Russia Dismisses NATO Concern at War Games

NATO Emblem. Source: RIA Novosti/Yuriy ZaritovskiyRussia has dismissed concerns from NATO at the massive proportion of recent war games between Russia and Belarus close to the Polish border, according to Russian ambassador to NATO Dmitry Rogozin in statements to ITAR-TASS on November 18.

Simply put, “We do not accept NATO’s claims,” said Rogozin.

According to NATO spokesperson James Appathurai, the Zapad-2009 (literally, West-2009) war games were “the largest since the end of the Cold War.” He also said that the 28 NATO member states were displeased that Russia failed to invite observers to the exercises, which the alliance considers to be a violation of the Vienna accords.

“There was the general sense that the political message of the exercise was incongruous with the general improvement in political relations and practical cooperation which is under way between NATO and Russia,” Appathurai said.

In a letter to the NATO General Secretary on November 12, Polish Interior Minister Radoslaw Sikorski expressed concern that the war games between Russia and Belarus were taking place too close to the Polish border.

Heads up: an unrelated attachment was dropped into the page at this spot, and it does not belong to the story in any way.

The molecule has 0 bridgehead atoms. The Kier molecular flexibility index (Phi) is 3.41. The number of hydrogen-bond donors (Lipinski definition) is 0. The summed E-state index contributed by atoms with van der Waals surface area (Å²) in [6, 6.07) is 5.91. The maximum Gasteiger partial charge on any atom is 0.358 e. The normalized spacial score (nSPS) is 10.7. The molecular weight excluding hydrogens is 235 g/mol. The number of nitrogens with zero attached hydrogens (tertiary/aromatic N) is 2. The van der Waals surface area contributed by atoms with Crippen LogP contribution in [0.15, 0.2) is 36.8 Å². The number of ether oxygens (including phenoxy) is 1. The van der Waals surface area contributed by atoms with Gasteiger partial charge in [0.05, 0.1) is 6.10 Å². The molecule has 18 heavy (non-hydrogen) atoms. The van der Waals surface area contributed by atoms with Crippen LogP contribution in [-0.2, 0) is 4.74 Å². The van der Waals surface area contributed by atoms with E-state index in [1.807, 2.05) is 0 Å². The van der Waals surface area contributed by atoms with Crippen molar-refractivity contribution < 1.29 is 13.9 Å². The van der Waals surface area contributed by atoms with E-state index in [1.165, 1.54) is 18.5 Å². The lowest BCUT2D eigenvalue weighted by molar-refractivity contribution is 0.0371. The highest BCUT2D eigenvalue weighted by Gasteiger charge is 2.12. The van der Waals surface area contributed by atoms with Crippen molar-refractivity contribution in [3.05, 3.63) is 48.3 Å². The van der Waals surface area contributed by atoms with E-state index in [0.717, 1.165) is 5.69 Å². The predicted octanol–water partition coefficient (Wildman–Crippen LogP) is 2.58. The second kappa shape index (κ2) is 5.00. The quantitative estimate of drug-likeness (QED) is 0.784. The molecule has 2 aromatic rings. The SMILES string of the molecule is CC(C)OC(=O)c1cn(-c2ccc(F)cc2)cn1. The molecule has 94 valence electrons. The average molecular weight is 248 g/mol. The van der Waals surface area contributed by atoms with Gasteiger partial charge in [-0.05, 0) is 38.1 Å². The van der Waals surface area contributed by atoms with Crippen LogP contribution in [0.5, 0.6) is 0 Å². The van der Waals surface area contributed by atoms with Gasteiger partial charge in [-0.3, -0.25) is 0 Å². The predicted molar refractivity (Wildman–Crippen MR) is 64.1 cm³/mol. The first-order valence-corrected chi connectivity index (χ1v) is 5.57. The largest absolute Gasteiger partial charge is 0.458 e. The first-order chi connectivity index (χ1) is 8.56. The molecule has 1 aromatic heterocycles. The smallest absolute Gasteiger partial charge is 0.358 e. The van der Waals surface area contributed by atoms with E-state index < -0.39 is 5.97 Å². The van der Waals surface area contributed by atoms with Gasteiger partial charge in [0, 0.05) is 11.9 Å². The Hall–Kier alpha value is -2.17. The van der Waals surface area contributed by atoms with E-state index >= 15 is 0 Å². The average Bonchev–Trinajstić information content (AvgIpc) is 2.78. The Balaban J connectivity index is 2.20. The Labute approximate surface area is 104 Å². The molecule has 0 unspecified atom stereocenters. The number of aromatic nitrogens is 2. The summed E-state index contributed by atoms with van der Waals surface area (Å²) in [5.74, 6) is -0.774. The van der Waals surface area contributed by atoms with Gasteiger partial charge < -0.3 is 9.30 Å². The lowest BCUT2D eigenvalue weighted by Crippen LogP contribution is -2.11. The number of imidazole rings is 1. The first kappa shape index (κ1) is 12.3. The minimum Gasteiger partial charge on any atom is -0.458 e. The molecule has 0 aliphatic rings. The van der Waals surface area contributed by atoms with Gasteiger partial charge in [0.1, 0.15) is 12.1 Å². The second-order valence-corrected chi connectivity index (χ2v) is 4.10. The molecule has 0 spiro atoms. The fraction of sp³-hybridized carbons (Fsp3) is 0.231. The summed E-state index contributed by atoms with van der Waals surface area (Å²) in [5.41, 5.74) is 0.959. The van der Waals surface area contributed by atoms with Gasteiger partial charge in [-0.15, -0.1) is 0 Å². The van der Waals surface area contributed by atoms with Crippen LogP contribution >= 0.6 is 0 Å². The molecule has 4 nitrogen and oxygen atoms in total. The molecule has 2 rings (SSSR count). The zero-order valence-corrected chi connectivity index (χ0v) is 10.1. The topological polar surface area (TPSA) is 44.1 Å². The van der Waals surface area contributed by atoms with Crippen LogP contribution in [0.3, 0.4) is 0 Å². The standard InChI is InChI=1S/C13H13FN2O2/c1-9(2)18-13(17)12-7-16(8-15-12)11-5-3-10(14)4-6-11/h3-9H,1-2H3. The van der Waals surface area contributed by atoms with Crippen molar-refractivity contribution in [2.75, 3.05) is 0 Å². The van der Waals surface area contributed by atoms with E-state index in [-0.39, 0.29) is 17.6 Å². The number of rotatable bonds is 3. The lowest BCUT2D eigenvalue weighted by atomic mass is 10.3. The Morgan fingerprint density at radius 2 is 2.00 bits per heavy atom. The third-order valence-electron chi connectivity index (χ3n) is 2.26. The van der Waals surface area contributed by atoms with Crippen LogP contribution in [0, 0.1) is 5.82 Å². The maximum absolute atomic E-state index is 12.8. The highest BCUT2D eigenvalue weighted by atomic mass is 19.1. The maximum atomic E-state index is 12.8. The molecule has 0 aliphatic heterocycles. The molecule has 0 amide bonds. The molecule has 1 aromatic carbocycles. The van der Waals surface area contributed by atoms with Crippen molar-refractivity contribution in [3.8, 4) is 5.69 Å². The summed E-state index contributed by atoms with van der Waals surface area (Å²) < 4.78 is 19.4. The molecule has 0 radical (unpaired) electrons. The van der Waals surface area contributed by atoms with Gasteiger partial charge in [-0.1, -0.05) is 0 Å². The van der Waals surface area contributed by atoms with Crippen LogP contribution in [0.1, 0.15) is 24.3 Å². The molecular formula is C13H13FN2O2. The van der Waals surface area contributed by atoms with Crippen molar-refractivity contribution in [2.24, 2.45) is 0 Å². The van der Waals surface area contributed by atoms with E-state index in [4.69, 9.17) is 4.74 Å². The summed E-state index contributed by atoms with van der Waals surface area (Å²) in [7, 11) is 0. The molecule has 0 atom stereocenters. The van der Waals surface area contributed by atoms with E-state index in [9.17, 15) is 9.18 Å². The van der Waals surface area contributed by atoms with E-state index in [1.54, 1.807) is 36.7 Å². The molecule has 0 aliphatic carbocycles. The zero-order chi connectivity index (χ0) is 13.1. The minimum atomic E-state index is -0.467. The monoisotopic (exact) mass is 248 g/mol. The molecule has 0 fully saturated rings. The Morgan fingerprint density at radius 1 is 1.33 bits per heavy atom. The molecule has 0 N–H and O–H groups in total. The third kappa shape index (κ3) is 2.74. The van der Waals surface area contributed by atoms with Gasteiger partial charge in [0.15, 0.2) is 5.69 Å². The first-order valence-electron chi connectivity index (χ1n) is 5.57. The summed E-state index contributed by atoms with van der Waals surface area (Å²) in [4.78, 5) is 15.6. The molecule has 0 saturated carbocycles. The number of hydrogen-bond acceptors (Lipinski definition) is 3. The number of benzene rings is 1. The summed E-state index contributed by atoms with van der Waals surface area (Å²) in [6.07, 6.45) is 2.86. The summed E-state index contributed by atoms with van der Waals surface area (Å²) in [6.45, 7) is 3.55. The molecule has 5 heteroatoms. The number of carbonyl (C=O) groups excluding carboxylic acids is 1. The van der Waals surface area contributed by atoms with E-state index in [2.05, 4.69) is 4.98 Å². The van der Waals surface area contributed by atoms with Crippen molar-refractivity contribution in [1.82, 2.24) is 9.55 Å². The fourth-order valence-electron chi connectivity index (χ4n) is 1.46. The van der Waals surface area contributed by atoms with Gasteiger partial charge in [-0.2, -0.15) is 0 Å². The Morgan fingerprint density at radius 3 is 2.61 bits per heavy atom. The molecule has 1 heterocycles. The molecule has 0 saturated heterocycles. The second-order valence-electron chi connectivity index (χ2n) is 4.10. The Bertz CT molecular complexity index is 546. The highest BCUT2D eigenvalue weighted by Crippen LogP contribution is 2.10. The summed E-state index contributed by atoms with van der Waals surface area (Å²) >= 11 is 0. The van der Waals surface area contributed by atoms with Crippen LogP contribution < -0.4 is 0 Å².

“It’s unclear to us what’s behind these exercises, what information Russia wants to send the world, conducting the largest exercises on NATO’s borders since the moment of the fall of the Soviet Union,” said Sikorski.

In his statements on Wednesday, Rogozin dismissed concerns about the location of the exercises. “They are held on our western border because Belarus is there,” he said. “We cannot hold Russian-Belarusian exercises in Belarus somewhere in the Far East. There is no Belarus there.”

Konstantin Kosachev, Chairman of the International Affairs Committee of the Russian State Duma, had previously dismissed the concerns of the Polish Interior Minister, saying that his letter “presents Russia in the capacity of aggressor” and has a negative effect on relations between the two countries.

The Zapad-2009 war games took place this past September and involved approximately 6,000 Russian troops, 6,500 Belarusian troops, 103 aircraft and helicopters, 470 armored vehicles, 228 tanks, and 234 self-propelled and towed artillery guns, mortars and missile salvo systems.

President Dmitri Medvedev said that the exercises were defensive in nature and would be held in the future “on a regular basis.”

The statements follow an agreement signed in October by hard-line Belarusian President Alexander Lukashenko to join the rapid reaction force of the Collective Security Treaty Organization (CSTO), which would extend Russia’s anti-aircraft and anti-missile defense systems to Belarus. “Militarily speaking, it is virtually a shield against NATO,” said Pavel Borodin, State Secretary of the Union of Russia and Belarus.

The CSTO, formed in 2002 and made up of Armenia, Belarus, Kazakhstan, Kyrgyzstan, Russia, Uzbekistan and Tajikistan, is considered to be Russia’s post-Soviet response to NATO.